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Household Location and Race: A Twenty-Year Retrospective

Stuart A. Gabriel and Gary D. Painter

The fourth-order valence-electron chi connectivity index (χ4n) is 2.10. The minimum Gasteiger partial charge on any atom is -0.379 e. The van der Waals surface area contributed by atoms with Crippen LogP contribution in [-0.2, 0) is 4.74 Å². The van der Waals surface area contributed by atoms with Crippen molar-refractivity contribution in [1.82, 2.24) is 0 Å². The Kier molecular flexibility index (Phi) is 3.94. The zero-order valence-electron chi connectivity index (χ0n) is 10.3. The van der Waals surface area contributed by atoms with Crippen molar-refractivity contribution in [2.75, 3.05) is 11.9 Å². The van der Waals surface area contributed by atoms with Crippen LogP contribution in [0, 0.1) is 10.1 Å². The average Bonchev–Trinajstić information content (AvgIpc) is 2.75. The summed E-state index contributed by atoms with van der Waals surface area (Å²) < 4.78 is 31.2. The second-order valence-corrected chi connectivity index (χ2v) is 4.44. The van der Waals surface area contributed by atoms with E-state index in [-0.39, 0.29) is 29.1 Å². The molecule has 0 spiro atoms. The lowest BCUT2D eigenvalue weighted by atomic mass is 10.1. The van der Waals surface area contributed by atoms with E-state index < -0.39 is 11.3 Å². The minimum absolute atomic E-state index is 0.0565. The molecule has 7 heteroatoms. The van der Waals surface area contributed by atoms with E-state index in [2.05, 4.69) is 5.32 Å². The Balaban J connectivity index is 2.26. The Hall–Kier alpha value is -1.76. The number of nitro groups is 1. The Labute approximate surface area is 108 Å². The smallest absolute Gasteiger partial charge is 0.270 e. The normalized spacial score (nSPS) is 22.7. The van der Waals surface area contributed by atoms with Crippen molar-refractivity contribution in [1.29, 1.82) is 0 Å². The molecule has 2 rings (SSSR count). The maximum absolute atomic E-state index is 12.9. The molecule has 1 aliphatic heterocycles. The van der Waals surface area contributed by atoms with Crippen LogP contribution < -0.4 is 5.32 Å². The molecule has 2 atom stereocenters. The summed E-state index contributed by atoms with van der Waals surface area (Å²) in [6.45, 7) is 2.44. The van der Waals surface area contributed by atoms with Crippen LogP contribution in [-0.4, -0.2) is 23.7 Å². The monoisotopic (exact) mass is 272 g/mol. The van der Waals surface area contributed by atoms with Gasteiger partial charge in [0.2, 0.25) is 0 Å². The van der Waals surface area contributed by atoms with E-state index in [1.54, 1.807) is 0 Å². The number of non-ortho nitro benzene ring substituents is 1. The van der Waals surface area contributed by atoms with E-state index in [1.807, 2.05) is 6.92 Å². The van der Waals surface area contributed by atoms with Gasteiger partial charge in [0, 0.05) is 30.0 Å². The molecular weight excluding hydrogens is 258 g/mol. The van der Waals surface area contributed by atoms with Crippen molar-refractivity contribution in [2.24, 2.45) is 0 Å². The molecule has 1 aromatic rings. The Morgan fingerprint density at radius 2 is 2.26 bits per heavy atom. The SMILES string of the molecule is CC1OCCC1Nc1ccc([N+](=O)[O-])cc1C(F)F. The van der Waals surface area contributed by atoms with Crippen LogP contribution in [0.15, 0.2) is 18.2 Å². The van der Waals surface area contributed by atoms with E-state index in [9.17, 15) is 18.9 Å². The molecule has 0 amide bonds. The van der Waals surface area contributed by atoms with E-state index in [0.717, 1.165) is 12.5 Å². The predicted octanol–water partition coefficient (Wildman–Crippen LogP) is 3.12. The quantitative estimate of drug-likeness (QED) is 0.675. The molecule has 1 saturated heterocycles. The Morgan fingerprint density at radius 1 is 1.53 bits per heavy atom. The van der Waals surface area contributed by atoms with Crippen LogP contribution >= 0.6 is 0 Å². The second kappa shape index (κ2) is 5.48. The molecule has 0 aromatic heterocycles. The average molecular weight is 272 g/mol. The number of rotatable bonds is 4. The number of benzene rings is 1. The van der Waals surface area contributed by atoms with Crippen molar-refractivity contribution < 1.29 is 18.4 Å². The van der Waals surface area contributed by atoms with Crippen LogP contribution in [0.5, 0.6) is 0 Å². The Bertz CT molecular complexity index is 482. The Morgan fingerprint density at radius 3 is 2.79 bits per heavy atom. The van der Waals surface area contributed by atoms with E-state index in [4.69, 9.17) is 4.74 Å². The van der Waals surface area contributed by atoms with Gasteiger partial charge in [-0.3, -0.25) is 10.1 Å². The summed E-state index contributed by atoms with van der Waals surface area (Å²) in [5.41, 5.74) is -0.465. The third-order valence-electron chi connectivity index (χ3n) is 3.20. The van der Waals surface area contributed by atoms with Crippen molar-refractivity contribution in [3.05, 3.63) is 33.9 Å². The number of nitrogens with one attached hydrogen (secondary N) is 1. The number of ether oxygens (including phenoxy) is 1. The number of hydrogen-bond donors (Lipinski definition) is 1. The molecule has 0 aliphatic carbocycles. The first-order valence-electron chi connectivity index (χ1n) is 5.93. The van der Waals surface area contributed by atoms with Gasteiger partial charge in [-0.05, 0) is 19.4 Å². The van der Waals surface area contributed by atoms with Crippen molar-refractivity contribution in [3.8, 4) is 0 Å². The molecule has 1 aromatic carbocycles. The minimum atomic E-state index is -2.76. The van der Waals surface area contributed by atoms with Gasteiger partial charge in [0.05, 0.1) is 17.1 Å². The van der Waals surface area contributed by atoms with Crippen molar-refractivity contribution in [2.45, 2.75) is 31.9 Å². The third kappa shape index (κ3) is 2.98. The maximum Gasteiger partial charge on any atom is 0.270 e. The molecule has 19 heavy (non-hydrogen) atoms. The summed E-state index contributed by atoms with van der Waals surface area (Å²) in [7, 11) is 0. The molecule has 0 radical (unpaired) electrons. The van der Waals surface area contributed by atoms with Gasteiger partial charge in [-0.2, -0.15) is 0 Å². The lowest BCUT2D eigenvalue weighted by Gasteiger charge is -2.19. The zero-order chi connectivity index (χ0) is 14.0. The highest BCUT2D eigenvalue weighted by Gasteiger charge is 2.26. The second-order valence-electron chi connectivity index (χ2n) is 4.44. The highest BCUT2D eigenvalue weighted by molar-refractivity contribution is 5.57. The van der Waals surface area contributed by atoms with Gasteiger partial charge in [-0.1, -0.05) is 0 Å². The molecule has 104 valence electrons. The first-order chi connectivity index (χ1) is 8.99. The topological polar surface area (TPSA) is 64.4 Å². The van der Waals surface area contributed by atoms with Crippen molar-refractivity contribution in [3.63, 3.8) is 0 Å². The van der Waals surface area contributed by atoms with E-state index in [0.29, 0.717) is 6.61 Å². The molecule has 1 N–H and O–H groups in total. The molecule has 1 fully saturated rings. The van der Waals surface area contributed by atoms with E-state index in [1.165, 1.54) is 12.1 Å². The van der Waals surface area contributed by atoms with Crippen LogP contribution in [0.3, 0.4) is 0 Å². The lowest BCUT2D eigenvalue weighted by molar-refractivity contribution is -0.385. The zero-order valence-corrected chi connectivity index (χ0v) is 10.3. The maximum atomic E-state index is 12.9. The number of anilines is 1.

In a paper published in The Review of Economics and Statistics some 20 years ago, we sought to assess the disparate residential location choices of black and white households in the Washington, D.C. metropolitan area (Gabriel and Rosenthal [1989]). The paper showed that simulated closure of large socio-economic gaps between blacks and whites did little to diminish prevailing high levels of residential segregation or otherwise enhance moves by black households to areas of educational, employment, and housing opportunity. In the wake of intervening decades, the current paper applies data from 2000 to assess anew racial variations in residential location choice. Results of the multinomial logit analysis indicate large, persistent racial differentials in residential location choice. While black location choice in 2000 was relatively more dispersed than in 1980, it remained remarkably concentrated in DC and Prince Georges County. As in our prior analysis, results showed that large simulated gains in black economic and educational status had little effect on prevailing racial segregation. These findings underscore the ongoing, limited access of black households to schooling, employment, and housing opportunities available outside traditional areas of settlement. In marked contrast, the locational choices of Latino and immigrant households bore greater similarity to those of whites and were more sensitive to improvements in socio-economic status.